I recently finished Travels with Charley, John Steinbeck's automotive trek across America. While it provided some interesting observations and a wide slice of life in America, it wasn't as compelling as I had hoped, being the writer that he is. There are some great quotable lines, though, a few of which are listed below:
On the passing of time and the visitation of old haunts: "'Let us not fool ourselves. What we knew is dead, and maybe the greatest part of what we were is dead. What's out there is new and perhaps good, but it's nothing we know.'"
On Montana: "The next passage in my journey is a love affair. I am in love with Montana. For other states I have admiration, respect, recognition, even some affection, but with Montana it is love..."
On journeys: "A trip, a safari, an exploration, is an entity, different from all other journeys. It has personality, temperament, individuality, uniqueness. A journey is a person in itself; no two are alike."
Steinbeck eventually grows weary of his journey and his choice of subject matter deteriorates alongside his waning enthusiasm. Entire passages are dedicated to conversations with his dog Charley in which Charley actually responds to Steinbeck's inquiries in English. I suppose it's meant to be funny, but it ends up being a grand letdown. I don't think I'm unreasonable to have wanted more.
The transformative powers of a trip are difficult, in some cases impossible, to describe, but it pays to try. Best-selling author Elizabeth Gilbert does a fine job in Eat, Pray, Love. She allows her readers some insight into her personal journey to be a better person while simultaneously dragging them around the world. Sarah Erdman does a nice job as well describing her Peace Corps experience as a health worker in Nine Hills to Nambonkaha. I would reread these works any day.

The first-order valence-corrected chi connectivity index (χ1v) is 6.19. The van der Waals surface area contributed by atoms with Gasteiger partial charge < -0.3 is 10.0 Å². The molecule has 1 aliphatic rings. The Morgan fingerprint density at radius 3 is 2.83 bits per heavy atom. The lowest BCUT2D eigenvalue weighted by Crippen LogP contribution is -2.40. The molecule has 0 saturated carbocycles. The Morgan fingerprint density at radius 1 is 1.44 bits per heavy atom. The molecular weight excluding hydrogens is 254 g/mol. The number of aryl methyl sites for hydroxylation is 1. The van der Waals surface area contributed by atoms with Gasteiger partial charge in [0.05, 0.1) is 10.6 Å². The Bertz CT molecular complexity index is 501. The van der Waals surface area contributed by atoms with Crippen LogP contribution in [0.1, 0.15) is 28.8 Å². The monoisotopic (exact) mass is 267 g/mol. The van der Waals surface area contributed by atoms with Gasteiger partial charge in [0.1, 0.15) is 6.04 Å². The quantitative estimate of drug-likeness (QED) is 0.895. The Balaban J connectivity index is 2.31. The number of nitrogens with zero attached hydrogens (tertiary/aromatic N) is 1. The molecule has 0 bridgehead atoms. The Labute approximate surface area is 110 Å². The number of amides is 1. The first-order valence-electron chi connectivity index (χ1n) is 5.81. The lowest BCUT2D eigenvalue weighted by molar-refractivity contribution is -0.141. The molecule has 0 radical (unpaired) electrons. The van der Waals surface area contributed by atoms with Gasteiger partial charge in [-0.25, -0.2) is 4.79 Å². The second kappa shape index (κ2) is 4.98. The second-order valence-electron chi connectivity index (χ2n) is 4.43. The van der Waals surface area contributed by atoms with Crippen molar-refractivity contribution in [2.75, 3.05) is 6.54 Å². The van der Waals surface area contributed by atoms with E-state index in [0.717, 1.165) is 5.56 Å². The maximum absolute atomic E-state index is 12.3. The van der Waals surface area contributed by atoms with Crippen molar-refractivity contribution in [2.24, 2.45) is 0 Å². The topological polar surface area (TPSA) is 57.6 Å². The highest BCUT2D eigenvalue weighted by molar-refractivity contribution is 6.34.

I will probably not reread Travels with Charley, though I might as above quote the occasional stirring sentence. Contrasting Steinbeck's trip to both Gilbert's and Erdman's, you can't help but feel sorry for him. His prose might lead one to believe that he made no meaningful friendships or acquaintances, just interesting encounters. He goes so far as to quote people when he's asking for directions, his trip so lacking in human interactions. Maybe that wasn't the case, but you'd never know it reading his book.
I have since read a few pages from three other travel narratives: 1) A Vagabond Journey Around the World by Harry A. Franck, 2) The Old Patagonian Express by Paul Theroux, and 3) Solitude by Robert Kull.
Harry Franck wrote his narrative about a century ago on the premise that he could travel around the world on close to no money at all. I am only in the first few pages of this book, but at over 500 pages, it seems he succeeded. I am curious about attempting the same in Texas.
Paul Theroux decided to travel across North and South America by train. I read Dark Star Safari in which he traverses Africa, and it was immensely entertaining (no doubt in part because of my own time on the continent). After the first few pages, Theroux restored my confidence lost to Steinbeck in male travel writers.
Robert Kull is an iffy bet. The book, a gift to me from Annie's aunt Satschu, is mainly a bunch of journal entries. Kull traveled to an isolated island in South America and camped a year. I'll give it a good shot, but I'm already skeptical of my ability to trudge through this.
I don't know what kind of travel writer I will become, but my goals are simple: to walk and learn. I want to reacquaint myself with the place of my birth and upbringing. I have spent much of ten years outside of its influence, traveling and seeing the world. I am returning now to see this old place with new eyes. If I start writing about my conversations with rattlesnakes, feel free to shoot me.
Until next time, wanderers...